7, 8. For what reasons do some choose not to flee, even though opposition is causing problems?
7 On the other hand, in countries where opposition is causing problems, some brothers may decide not to leave, even though they are able to do so. Moving away may solve certain problems, but it would probably create other challenges. For instance, would they be able to maintain contact with the Christian brotherhood and not be isolated spiritually? Would they be able to keep up their spiritual routine as they struggle to reestablish themselves, perhaps in a more affluent country or in one that provides more opportunities for material advancement?—1 Timothy 6:9.
8 Others choose not to move away because they are concerned about the spiritual welfare of their brothers. They choose to stay and face the situation in order to keep preaching in their home territory and to be a source of encouragement to fellow worshipers. (Philippians 1:14) By making such a choice, some have even been able to contribute to legal victories in their land.*
9. What factors must a person consider when deciding whether to stay or to move on account of persecution?
9 To stay or to move—that certainly is a personal decision. Such decisions, of course, should be made only after we prayerfully seek Jehovah’s direction. No matter what course we may choose, however, we must bear in mind the apostle Paul’s words: “Each of us will render an account for himself to God.” (Romans 14:12) As we noted earlier, what Jehovah requires is that each of his servants remain faithful under any and all circumstances. Some of his servants are facing trials and persecution today; others may do so later. All will be tested in one way or another, and no one should expect to be exempt. (John 15:19, 20) As dedicated servants of Jehovah, we cannot sidestep the universal issue involving the sanctification of Jehovah’s name and the vindication of his sovereignty.—Ezekiel 38:23; Matthew 6:9, 10.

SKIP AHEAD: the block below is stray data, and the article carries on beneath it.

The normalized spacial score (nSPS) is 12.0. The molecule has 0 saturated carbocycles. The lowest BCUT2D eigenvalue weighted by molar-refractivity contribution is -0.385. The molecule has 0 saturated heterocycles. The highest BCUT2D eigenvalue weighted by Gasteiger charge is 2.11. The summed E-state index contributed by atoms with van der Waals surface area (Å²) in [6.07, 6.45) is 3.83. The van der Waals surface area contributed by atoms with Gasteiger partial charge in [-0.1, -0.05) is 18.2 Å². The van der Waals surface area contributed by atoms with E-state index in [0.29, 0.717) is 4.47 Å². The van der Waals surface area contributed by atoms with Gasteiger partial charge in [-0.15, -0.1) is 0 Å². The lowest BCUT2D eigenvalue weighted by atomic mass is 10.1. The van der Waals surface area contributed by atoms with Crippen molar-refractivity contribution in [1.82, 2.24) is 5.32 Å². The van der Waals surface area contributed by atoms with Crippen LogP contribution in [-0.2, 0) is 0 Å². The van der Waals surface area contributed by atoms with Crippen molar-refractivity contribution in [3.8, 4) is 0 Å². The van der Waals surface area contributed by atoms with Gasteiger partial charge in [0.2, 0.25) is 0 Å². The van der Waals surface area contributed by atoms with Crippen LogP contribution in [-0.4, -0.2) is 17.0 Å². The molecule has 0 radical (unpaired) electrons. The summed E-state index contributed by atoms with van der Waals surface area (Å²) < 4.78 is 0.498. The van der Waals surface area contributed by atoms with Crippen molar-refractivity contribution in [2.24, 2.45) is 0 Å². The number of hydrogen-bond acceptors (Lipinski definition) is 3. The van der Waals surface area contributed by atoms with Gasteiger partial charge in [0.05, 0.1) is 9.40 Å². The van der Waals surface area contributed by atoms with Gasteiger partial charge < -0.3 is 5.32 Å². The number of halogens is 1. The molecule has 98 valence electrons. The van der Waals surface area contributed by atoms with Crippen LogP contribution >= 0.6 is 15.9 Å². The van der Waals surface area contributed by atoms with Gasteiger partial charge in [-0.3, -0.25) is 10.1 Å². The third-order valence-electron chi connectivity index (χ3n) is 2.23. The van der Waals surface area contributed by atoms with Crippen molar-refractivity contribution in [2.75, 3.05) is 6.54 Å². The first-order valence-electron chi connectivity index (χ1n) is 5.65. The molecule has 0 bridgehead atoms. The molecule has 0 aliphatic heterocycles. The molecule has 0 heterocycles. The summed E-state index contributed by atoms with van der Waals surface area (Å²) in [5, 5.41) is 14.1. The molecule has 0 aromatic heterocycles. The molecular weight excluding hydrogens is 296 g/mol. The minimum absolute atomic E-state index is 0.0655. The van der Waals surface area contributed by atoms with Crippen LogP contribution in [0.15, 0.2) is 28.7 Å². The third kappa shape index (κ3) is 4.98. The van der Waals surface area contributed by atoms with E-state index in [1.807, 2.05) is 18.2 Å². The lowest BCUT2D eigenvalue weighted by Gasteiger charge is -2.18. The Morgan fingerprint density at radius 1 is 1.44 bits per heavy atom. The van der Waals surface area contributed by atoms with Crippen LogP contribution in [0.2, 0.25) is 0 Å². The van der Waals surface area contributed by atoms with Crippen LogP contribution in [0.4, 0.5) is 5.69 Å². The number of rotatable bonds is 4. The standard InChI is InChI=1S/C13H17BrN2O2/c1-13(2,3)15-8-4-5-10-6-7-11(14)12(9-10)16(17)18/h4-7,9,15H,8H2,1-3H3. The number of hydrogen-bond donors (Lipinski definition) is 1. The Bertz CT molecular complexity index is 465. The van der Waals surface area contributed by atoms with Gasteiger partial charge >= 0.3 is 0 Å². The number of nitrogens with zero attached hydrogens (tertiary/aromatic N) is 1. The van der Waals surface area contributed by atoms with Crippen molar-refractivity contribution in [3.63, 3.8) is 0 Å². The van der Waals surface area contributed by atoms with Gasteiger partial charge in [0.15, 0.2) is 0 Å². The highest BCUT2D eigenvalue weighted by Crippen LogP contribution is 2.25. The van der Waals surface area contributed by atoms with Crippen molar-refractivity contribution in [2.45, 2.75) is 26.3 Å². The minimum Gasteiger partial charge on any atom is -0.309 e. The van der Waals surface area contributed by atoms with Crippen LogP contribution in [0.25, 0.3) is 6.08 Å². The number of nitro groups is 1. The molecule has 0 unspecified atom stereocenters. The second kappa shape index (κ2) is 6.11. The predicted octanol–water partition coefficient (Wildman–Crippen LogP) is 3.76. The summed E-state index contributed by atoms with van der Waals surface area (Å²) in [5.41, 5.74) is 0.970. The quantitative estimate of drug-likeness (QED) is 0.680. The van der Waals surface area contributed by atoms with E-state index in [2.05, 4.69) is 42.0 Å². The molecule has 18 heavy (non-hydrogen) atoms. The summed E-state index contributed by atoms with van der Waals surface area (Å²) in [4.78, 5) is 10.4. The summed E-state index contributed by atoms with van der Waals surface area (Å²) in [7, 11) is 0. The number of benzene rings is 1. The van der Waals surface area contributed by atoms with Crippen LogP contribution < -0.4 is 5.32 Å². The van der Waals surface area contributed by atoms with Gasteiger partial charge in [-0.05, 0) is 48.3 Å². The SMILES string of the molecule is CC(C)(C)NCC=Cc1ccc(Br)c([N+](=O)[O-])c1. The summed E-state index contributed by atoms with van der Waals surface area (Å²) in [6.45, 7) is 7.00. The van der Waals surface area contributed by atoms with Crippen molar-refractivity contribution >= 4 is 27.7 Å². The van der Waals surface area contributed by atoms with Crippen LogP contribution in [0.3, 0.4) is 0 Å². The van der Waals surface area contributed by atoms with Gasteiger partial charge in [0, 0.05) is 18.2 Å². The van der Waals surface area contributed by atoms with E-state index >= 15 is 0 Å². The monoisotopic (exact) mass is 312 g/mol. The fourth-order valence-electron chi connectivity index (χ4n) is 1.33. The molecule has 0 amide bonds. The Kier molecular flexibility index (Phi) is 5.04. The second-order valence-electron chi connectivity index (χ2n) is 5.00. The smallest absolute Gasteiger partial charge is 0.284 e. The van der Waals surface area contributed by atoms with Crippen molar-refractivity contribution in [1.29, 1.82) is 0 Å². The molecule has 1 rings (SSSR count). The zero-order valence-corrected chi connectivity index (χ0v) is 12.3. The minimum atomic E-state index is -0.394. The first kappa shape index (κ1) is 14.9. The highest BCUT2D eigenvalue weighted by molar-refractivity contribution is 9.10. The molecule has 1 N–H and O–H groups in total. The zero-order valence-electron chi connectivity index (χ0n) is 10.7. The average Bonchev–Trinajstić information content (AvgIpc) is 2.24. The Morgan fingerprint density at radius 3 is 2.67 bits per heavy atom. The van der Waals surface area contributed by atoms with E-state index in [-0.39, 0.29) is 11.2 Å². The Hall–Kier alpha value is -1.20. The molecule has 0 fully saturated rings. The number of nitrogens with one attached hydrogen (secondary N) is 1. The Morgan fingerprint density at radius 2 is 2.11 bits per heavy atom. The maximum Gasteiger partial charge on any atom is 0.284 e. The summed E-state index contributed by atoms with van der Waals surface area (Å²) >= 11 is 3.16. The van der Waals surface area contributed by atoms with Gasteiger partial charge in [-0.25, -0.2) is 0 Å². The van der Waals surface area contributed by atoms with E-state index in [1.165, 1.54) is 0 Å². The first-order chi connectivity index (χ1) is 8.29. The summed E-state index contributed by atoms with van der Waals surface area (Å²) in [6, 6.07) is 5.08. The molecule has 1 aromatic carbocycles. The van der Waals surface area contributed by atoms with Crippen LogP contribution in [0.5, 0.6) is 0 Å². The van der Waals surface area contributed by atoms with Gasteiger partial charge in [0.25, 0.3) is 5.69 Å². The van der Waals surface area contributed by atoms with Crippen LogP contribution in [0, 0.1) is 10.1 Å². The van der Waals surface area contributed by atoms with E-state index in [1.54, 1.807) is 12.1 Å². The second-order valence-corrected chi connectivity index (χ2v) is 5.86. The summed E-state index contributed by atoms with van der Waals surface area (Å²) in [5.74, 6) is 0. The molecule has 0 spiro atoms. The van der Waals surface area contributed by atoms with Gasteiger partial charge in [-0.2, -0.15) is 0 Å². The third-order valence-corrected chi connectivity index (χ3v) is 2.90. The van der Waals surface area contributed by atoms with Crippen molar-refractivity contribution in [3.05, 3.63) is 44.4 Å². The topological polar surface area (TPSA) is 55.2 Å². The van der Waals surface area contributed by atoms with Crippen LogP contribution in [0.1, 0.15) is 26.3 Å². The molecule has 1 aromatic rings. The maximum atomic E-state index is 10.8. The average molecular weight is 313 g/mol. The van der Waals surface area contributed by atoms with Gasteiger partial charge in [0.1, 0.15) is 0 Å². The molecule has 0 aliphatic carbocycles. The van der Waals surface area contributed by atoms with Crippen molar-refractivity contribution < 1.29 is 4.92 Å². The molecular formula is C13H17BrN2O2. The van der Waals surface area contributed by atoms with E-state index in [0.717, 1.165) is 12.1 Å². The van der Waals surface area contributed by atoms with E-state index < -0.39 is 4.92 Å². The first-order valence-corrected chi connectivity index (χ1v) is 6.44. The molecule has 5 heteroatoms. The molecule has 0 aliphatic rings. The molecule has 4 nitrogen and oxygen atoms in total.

“Return Evil for Evil to No One”
10. What important precedent did Jesus and the apostles set for us in dealing with pressures and opposition?
10 Another important principle that we can learn from the way Jesus and the apostles reacted under pressure is never to retaliate against our persecutors. Nowhere in the Bible do we find any suggestion that Jesus or his followers organized themselves into some kind of resistance movement or resorted to force in order to fight against their persecutors. On the contrary, “return evil for evil to no one,” the apostle Paul counseled Christians. “Do not avenge yourselves, beloved, but yield place to the wrath; for it is written: ‘Vengeance is mine; I will repay, says Jehovah.’” Moreover, “do not let yourself be conquered by the evil, but keep conquering the evil with the good.”—Romans 12:17-21; Psalm 37:1-4; Proverbs 20:22.
11. What does one historian say about the early Christians’ attitude toward the State?
11 The early Christians took that counsel to heart. In his book The Early Church and the World, historian Cecil J. Cadoux describes the Christians’ attitude toward the State during the period of 30-70 C.E. He writes: “We have no direct evidence that an effort was ever made on the part of the Christians of this period to withstand persecution by force. The furthest they go in this direction is to lash their rulers with spirited censure or to baffle them by flight. The normal Christian response to persecution, however, did not go beyond a temperate but firm refusal to obey such orders of the government as were felt to conflict with obedience to Christ.”
12. Why is it better to endure suffering than to retaliate?